This recent opinion written by Timothy Shriver, a disability rights activist and former educator, which is titled “To Heal Our Divisions, Listen to People with Intellectual Disabilities,” sheds light into the historical repercussions of the use of dehumanizing labels and misguided generalizations. Shriver identifies the inhumane acts and atrocities committed to people with intellectual disabilities, he says “…Identify people as too different to belong to the communities the rest of us share, and the next step can be an almost blind determination to demonize and harm them.”
The author also offers four lessons from the Special Olympics, which one may find a correlation with the work we do in our classrooms and generally at the college. These may be also be a source of inspiration for your new year’s resolution:
- “Choose to believe that everyone has something valuable and beautiful to offer.” Shriver explains that refusing to accept the belief that “others” don’t have something valuable to offer led to healing the prejudices against people with intellectual disabilities.
- “Meet the person you have excluded. Look for common ground.” Although one may not intentionally exclude people, especially based on their identity, values or abilities, consider the identity of the people you often socialize with, or the students who don’t generally receive your attention, and choose to meet those who are often not part of your circle.
- “Rather than emphasizing a contrast between strengths and weaknesses, our medal stands are places where we showcase the wide variety of human gifts.” In the work you do, how can effort and growth be emphasized as well as achievement?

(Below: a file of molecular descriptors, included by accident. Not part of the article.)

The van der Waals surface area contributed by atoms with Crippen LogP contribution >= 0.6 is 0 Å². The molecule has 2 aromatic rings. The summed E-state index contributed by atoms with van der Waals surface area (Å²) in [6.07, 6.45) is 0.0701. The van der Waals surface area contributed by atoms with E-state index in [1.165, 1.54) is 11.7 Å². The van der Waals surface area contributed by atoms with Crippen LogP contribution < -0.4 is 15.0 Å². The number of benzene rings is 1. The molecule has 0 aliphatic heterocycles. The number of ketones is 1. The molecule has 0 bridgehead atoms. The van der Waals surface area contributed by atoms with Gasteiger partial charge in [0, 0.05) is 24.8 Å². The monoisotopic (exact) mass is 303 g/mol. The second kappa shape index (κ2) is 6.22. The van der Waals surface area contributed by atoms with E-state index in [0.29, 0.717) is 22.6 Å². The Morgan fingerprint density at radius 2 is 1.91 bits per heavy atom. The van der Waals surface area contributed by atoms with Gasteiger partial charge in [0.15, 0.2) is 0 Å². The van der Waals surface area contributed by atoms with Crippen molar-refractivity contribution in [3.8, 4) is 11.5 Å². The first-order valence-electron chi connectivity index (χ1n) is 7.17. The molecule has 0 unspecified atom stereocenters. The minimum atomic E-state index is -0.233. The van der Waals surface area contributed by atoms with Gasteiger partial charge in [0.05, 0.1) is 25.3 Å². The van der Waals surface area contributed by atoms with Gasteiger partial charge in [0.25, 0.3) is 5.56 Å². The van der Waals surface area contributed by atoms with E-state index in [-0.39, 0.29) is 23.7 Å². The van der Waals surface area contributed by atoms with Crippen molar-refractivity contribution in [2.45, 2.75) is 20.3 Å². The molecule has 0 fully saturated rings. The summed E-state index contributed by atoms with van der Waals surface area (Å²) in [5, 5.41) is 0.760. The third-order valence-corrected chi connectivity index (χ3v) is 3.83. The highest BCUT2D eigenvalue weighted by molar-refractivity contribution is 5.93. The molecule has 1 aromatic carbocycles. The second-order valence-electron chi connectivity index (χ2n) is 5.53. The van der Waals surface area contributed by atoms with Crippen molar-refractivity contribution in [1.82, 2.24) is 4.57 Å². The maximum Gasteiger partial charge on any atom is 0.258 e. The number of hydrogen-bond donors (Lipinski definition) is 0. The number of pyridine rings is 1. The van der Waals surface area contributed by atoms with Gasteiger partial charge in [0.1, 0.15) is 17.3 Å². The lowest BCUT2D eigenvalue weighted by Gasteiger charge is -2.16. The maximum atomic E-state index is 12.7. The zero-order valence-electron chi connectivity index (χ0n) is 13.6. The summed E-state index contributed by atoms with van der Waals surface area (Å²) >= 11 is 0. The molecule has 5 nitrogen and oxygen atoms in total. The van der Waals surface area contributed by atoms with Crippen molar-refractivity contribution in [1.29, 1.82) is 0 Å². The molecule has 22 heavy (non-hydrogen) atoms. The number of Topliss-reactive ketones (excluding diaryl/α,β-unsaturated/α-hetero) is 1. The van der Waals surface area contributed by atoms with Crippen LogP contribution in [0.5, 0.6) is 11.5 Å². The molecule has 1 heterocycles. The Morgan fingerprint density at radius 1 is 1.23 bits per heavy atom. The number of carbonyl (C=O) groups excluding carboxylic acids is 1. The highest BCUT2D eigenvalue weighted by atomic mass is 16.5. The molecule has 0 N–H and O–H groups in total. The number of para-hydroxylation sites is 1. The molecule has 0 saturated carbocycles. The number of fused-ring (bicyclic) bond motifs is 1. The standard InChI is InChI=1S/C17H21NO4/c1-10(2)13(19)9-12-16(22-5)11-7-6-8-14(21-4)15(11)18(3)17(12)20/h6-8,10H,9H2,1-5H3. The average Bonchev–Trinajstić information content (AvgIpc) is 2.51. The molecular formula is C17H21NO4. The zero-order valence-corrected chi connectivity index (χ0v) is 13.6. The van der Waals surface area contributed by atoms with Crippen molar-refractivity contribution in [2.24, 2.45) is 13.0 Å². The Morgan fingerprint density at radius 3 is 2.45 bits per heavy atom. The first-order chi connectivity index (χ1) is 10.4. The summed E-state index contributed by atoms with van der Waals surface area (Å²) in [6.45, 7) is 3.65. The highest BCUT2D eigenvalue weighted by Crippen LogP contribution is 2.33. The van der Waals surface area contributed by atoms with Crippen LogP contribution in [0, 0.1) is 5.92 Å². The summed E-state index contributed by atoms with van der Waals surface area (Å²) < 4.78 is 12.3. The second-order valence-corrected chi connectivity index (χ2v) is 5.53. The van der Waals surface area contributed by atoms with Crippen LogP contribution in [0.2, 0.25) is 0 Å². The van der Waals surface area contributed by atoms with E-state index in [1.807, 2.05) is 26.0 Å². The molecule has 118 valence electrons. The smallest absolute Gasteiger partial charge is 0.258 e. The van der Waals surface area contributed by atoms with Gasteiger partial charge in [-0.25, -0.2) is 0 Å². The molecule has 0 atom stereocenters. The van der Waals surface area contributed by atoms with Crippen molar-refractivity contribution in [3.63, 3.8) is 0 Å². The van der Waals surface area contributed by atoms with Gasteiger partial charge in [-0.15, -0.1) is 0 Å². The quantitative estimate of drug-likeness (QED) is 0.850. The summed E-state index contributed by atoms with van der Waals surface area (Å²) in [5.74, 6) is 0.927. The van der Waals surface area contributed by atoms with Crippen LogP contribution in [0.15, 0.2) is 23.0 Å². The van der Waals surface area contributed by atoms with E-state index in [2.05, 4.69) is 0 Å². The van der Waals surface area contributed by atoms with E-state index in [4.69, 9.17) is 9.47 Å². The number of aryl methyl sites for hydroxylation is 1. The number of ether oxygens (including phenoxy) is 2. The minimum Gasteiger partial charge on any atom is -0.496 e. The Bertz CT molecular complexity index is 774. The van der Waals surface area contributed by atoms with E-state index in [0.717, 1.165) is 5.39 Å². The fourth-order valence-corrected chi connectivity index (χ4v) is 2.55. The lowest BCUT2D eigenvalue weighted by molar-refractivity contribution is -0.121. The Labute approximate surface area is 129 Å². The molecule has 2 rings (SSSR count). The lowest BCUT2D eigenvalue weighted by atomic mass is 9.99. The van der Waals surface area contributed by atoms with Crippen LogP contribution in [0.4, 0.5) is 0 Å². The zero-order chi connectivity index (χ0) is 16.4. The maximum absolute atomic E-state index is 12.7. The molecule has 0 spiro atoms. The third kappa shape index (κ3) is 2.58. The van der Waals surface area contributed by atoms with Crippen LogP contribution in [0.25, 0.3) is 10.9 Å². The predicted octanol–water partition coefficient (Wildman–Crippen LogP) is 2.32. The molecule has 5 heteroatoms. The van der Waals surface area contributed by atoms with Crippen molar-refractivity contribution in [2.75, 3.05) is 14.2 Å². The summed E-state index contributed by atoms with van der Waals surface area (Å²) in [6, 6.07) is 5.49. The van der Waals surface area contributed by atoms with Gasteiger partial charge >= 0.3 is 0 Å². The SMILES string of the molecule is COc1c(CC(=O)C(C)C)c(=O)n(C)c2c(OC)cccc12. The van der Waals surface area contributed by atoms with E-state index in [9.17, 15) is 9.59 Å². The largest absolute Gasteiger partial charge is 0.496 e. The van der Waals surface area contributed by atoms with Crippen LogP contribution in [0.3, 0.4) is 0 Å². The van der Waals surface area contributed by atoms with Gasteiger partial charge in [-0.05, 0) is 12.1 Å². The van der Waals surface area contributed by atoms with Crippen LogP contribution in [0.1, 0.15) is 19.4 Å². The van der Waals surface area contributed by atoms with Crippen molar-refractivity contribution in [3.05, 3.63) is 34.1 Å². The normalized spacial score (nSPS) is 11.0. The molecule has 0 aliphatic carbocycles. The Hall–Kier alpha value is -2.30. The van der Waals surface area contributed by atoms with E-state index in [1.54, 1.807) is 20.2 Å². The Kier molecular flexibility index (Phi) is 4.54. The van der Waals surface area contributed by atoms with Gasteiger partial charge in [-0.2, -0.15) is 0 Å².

- “Fourth and last, with hearts opened and relationships begun, start the work of trying to live with the inevitable pain and tension of life from a place of truth and love. There is no “them” and “us.” There is just “us.” Everyone belongs. We are each vulnerable, starving for connection and searching for a way to be of service to each other. We solve problems best when we solve them together.”
Finally, this video from the Othering and Belonging Institute describes the concept of bridging, which is the opposite of othering and leads to creating a sense of belonging.
If you would like to know more about othering and how it has been used as a strategy for political gain throughout history, this article may interest you.
A Diversity Minute is posted on Chemeketa Connects on an ongoing basis and promotes short videos and other resources related to diversity, equity and inclusion. Do you want to recommend a video? Please email firstname.lastname@example.org.